Measurements of the diffuse extragalactic γ-ray background (EGRB) are complicated by a strong Galactic foreground. Estimates of the EGRB flux and spectrum, obtained by modelling the Galactic emission, have produced a variety of (sometimes conflicting) results. The latest analysis of the EGRET data found an isotropic flux Ix = 1.45 ±0.05 above 100 MeV, in units of 10-5 ph s-1 cm-2 sr-1. We analyse the EGRET data in search of robust constraints on the EGRB flux, finding the γ-ray sky strongly dominated by Galactic foreground even at high latitudes, with no conclusive evidence for an additional isotropic component. The γ-ray intensity measured towards the Galactic poles is similar to or lower than previous estimates of Ix, even before Galactic foreground subtraction. The high-latitude profile of the γ-ray data is disc-like for 40° ≲ |b| ≲ 70°, and even steeper for |b| ≳ 70°; overall it exhibits strong Galactic features and is well fit by a simple Galactic model. Based on the |b| > 40° data we find that Ix < 0.5 at a 99% confidence level, with evidence for a much lower flux. We show that correlations with Galactic tracers, previously used to identify the Galactic foreground and estimate Ix, are not satisfactory; the results depend on the tracers used and on the part of the sky examined, because the Galactic emission is not linear in the Galactic tracers, and exhibits spectral variations across the sky. The low EGRB flux favoured by our analysis places stringent limits on extragalactic scenarios involving γ-ray emission, such as radiation from blazars, intergalactic shocks and production of ultra-high-energy cosmic rays and neutrinos. We suggest methods by which future γ-ray missions such as GLAST and AGILE could indirectly identify the EGRB.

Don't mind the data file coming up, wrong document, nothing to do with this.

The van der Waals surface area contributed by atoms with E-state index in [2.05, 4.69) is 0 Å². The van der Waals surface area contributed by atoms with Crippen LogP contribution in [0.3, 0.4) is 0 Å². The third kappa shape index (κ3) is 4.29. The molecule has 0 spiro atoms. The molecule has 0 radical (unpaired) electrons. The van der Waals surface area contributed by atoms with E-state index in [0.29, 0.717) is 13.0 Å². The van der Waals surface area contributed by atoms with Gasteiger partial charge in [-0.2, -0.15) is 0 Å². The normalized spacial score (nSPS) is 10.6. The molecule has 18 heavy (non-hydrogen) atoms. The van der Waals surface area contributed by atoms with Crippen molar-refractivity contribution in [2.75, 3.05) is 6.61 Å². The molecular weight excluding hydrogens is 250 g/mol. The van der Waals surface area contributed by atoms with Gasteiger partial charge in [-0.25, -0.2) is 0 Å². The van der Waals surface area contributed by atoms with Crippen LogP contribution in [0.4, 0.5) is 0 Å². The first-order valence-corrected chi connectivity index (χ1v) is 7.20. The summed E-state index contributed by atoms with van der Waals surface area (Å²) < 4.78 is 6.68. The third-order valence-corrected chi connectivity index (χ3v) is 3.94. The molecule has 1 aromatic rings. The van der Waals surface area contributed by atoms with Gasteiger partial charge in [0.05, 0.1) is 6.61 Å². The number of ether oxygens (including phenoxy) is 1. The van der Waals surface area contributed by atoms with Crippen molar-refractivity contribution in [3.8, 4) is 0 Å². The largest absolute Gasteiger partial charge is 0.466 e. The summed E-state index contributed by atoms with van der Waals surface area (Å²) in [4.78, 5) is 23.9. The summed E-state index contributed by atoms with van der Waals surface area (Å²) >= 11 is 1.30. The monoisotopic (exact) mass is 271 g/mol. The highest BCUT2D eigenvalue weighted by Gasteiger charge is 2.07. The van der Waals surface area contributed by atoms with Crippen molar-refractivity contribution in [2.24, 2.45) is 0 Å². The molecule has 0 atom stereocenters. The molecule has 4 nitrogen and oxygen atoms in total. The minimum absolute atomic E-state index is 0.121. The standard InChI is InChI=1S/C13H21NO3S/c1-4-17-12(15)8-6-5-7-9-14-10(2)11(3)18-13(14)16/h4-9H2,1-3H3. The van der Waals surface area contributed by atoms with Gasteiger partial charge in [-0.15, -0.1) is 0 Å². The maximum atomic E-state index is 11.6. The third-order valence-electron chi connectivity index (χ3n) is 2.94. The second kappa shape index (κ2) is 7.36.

- Cosmic rays
- High energy photons
- Ultra high energy cosmic rays
- Ultra high energy photons and neutrinos